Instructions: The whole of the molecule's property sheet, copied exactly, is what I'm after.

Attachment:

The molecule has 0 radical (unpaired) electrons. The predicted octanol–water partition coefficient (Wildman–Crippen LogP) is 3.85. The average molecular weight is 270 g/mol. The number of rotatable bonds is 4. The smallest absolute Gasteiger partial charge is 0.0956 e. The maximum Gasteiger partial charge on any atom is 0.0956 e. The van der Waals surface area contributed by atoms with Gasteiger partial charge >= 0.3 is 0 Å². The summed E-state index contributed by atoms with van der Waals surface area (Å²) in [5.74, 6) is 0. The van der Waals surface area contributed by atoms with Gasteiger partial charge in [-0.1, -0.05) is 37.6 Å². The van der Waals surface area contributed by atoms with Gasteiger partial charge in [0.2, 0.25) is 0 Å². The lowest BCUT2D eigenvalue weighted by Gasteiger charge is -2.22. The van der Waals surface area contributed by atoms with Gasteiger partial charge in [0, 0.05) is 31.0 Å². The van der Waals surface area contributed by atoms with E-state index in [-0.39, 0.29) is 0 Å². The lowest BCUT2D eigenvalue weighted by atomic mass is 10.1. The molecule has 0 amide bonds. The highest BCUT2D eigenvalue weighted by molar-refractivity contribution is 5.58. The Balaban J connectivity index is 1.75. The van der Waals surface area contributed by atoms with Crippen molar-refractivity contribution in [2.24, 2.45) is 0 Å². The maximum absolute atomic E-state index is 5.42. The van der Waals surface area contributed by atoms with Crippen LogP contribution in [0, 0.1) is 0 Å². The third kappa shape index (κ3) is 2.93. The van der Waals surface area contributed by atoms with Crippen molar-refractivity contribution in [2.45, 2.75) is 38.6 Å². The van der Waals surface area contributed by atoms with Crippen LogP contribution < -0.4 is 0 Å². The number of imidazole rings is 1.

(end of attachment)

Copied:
The molecule has 0 radical (unpaired) electrons. The predicted octanol–water partition coefficient (Wildman–Crippen LogP) is 3.85. The average molecular weight is 270 g/mol. The number of rotatable bonds is 4. The smallest absolute Gasteiger partial charge is 0.0956 e. The maximum Gasteiger partial charge on any atom is 0.0956 e. The van der Waals surface area contributed by atoms with Gasteiger partial charge >= 0.3 is 0 Å². The summed E-state index contributed by atoms with van der Waals surface area (Å²) in [5.74, 6) is 0. The van der Waals surface area contributed by atoms with Gasteiger partial charge in [-0.1, -0.05) is 37.6 Å². The van der Waals surface area contributed by atoms with Gasteiger partial charge in [0.2, 0.25) is 0 Å². The lowest BCUT2D eigenvalue weighted by Gasteiger charge is -2.22. The van der Waals surface area contributed by atoms with Gasteiger partial charge in [0, 0.05) is 31.0 Å². The van der Waals surface area contributed by atoms with E-state index in [-0.39, 0.29) is 0 Å². The lowest BCUT2D eigenvalue weighted by atomic mass is 10.1. The molecule has 0 amide bonds. The highest BCUT2D eigenvalue weighted by molar-refractivity contribution is 5.58. The Balaban J connectivity index is 1.75. The van der Waals surface area contributed by atoms with Crippen molar-refractivity contribution in [2.24, 2.45) is 0 Å². The maximum absolute atomic E-state index is 5.42. The van der Waals surface area contributed by atoms with Crippen LogP contribution in [0, 0.1) is 0 Å². The third kappa shape index (κ3) is 2.93. The van der Waals surface area contributed by atoms with Crippen molar-refractivity contribution in [2.45, 2.75) is 38.6 Å². The van der Waals surface area contributed by atoms with Crippen LogP contribution < -0.4 is 0 Å². The number of imidazole rings is 1.